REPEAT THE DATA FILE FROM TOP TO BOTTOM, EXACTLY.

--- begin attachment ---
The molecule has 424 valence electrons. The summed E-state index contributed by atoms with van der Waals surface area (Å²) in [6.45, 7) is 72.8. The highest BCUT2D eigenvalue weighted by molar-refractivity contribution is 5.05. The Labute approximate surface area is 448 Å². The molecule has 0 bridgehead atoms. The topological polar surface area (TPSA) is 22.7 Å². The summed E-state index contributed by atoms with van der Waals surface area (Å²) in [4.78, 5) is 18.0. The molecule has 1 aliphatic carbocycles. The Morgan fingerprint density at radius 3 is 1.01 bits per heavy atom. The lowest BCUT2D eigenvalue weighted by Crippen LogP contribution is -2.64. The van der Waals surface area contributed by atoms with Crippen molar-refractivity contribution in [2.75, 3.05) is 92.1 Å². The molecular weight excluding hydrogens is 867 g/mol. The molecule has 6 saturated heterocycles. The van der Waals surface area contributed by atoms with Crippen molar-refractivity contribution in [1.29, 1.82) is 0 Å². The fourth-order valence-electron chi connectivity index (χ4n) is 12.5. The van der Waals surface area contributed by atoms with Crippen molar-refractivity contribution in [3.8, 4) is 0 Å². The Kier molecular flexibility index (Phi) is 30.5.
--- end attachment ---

The molecule has 424 valence electrons. The summed E-state index contributed by atoms with van der Waals surface area (Å²) in [6.45, 7) is 72.8. The highest BCUT2D eigenvalue weighted by molar-refractivity contribution is 5.05. The Labute approximate surface area is 448 Å². The molecule has 0 bridgehead atoms. The topological polar surface area (TPSA) is 22.7 Å². The summed E-state index contributed by atoms with van der Waals surface area (Å²) in [4.78, 5) is 18.0. The molecule has 1 aliphatic carbocycles. The Morgan fingerprint density at radius 3 is 1.01 bits per heavy atom. The lowest BCUT2D eigenvalue weighted by Crippen LogP contribution is -2.64. The van der Waals surface area contributed by atoms with Crippen molar-refractivity contribution in [2.75, 3.05) is 92.1 Å². The molecular weight excluding hydrogens is 867 g/mol. The molecule has 6 saturated heterocycles. The van der Waals surface area contributed by atoms with Crippen molar-refractivity contribution in [1.29, 1.82) is 0 Å². The fourth-order valence-electron chi connectivity index (χ4n) is 12.5. The van der Waals surface area contributed by atoms with Crippen molar-refractivity contribution in [3.8, 4) is 0 Å². The Kier molecular flexibility index (Phi) is 30.5.